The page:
Public and private organizations have sought Louise’s expertise to help craft new finance and policy options as well as write issue briefs on challenging topics. She has helped model ECE program costs, revise subsidy policy and rate-setting strategies, re-visit QRIS standards and procedures, craft new approaches to contracting and voucher management, and more. Louise holds a master’s degree in social work from the State University of New York at Stony Brook.

You can learn more about Louise and her work at

Additional Resources:

To get more insights on ways to succeed in your child care business, head over to our Resource Center at

Contact Us:

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Speaker 1 (
Speaker 2 (
Welcome to the childcare business podcast brought to you by pro care solutions. 
This podcast is all about giving childcare, preschool, daycare, afterschool, and other
early education professionals, a fun and upbeat way to learn about strategies and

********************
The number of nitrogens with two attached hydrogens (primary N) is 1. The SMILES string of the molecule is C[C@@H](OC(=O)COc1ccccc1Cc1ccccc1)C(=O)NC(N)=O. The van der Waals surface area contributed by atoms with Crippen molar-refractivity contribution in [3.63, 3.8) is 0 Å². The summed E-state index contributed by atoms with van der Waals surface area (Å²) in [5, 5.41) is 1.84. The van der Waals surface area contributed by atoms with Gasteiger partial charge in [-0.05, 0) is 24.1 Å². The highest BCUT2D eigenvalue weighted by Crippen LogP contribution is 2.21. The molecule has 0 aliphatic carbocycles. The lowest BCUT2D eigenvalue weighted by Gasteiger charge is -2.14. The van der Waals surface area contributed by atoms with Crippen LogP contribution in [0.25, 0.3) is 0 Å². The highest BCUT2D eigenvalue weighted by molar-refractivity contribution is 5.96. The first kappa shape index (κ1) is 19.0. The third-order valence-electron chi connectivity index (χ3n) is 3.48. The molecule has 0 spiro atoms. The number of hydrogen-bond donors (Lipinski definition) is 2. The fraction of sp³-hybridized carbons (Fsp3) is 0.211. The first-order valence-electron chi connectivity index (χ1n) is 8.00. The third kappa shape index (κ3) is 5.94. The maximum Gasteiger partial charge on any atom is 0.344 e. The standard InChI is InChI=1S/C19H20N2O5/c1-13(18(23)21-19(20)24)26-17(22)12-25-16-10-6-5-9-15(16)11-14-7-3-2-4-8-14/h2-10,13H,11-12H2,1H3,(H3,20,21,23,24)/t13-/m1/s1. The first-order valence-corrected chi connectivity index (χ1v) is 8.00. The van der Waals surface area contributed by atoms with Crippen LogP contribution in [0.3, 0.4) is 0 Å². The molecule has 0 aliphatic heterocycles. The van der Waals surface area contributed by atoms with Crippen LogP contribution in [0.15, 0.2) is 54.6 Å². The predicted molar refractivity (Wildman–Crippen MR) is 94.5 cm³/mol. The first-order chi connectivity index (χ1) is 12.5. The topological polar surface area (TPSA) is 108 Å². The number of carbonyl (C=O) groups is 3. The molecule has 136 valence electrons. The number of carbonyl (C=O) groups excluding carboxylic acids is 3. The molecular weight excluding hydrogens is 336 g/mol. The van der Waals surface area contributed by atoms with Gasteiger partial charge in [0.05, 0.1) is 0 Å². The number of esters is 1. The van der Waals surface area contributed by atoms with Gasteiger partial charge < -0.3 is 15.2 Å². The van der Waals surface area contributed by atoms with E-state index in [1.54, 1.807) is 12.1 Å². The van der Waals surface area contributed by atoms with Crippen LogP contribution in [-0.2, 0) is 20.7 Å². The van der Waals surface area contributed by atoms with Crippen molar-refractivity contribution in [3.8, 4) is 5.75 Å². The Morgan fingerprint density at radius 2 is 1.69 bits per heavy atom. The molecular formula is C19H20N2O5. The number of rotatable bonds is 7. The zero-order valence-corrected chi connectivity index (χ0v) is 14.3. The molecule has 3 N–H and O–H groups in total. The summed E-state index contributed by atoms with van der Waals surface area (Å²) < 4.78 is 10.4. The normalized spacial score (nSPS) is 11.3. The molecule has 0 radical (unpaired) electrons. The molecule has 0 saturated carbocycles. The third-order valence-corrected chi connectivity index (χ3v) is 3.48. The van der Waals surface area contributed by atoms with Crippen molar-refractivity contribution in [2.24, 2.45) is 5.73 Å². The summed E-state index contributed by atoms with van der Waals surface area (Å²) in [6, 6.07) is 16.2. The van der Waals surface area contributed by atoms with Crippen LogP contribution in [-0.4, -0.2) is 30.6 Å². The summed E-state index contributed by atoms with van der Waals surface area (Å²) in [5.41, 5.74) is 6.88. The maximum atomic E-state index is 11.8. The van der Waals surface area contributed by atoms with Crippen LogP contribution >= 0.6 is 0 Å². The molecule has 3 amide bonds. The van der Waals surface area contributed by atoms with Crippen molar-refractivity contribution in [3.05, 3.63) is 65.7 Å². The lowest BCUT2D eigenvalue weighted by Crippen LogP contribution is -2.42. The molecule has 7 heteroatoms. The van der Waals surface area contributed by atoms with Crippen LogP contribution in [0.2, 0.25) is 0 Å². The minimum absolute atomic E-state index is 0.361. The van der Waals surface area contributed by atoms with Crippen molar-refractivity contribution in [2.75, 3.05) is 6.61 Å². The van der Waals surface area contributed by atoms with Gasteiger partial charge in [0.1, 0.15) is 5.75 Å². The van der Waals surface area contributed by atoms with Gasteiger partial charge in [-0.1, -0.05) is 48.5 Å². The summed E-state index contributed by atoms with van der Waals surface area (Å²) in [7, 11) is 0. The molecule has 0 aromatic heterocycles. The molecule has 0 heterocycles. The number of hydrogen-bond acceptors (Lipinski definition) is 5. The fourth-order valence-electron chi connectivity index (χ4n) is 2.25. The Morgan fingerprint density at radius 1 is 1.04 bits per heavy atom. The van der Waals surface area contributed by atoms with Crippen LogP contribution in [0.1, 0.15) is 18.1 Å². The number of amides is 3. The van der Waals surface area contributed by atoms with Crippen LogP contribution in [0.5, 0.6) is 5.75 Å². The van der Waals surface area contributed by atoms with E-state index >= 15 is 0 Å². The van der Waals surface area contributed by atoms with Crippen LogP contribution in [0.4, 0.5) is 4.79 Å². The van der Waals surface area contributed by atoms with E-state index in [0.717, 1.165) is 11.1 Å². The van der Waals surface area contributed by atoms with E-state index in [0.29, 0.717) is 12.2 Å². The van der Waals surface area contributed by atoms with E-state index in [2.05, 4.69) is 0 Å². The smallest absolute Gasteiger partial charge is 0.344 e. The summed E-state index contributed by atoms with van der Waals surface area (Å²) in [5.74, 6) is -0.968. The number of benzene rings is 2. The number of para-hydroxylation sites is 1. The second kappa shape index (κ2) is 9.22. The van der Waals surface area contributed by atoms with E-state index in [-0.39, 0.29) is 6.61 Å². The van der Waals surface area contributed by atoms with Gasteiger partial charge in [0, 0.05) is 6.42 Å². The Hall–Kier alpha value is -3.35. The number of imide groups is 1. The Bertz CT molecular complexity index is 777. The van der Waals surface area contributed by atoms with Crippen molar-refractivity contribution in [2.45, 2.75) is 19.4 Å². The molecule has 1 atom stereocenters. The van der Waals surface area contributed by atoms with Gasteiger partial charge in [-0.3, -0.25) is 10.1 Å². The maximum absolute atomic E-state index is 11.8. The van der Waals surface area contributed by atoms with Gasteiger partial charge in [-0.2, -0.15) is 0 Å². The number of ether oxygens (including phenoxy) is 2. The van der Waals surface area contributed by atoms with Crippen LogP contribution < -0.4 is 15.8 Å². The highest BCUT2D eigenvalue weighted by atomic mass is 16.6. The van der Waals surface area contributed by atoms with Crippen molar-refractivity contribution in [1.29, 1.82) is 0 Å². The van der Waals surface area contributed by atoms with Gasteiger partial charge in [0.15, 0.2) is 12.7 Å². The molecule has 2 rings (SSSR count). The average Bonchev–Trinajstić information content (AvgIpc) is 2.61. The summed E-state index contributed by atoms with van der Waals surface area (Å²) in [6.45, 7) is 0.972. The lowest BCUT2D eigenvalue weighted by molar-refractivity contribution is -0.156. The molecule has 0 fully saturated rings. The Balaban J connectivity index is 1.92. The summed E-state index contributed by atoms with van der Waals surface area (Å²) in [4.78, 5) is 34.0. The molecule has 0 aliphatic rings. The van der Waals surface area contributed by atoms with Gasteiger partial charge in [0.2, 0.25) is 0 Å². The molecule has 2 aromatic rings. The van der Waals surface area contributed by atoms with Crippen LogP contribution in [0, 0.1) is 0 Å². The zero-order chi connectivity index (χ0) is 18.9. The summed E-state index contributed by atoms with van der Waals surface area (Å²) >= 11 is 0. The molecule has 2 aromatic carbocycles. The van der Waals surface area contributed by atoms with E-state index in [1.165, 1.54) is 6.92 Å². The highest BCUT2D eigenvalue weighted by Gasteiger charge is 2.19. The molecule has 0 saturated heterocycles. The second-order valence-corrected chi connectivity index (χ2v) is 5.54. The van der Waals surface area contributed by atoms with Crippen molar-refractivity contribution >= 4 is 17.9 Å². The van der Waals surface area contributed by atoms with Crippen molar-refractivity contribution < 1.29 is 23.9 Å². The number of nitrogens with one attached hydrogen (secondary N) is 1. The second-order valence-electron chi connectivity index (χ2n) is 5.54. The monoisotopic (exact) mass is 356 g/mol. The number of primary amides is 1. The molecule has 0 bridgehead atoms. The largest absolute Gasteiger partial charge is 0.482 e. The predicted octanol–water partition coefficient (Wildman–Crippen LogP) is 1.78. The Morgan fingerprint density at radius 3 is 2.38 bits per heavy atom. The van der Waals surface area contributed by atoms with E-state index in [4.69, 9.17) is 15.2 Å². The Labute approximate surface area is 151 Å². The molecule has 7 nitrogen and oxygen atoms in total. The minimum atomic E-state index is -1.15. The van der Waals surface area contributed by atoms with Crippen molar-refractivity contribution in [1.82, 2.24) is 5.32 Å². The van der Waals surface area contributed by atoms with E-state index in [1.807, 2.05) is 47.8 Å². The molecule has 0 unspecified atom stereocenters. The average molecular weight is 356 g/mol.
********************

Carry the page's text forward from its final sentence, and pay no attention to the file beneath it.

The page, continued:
inspiration you can use to thrive. You'll hear from a variety of childcare thought 
leaders, including educators, owners, and industry experts on ways to innovate, to 
meet the needs of the children you serve from practical tips for managing 
operations, to uplifting stories of transformation and triumph. This podcast will be 
chalk full and insights. You can use to fully realize the potential of your childcare 
business. Let's jump in,
Speaker 3 (
Welcome everybody to the childcare business podcast. Excited to have everybody 
here with us again today. And, uh, you know, as always, you know, we're always 
trying to scour the industry and find, uh, guests that we think in deliver a lot of 
value and insights for our audience. And, and, you know, certainly today is no 
exception. I'm actually looking really forward to today's guest and the interview, 
um, want to talk to you or actually introduce everybody to Louise Stoney. Uh, many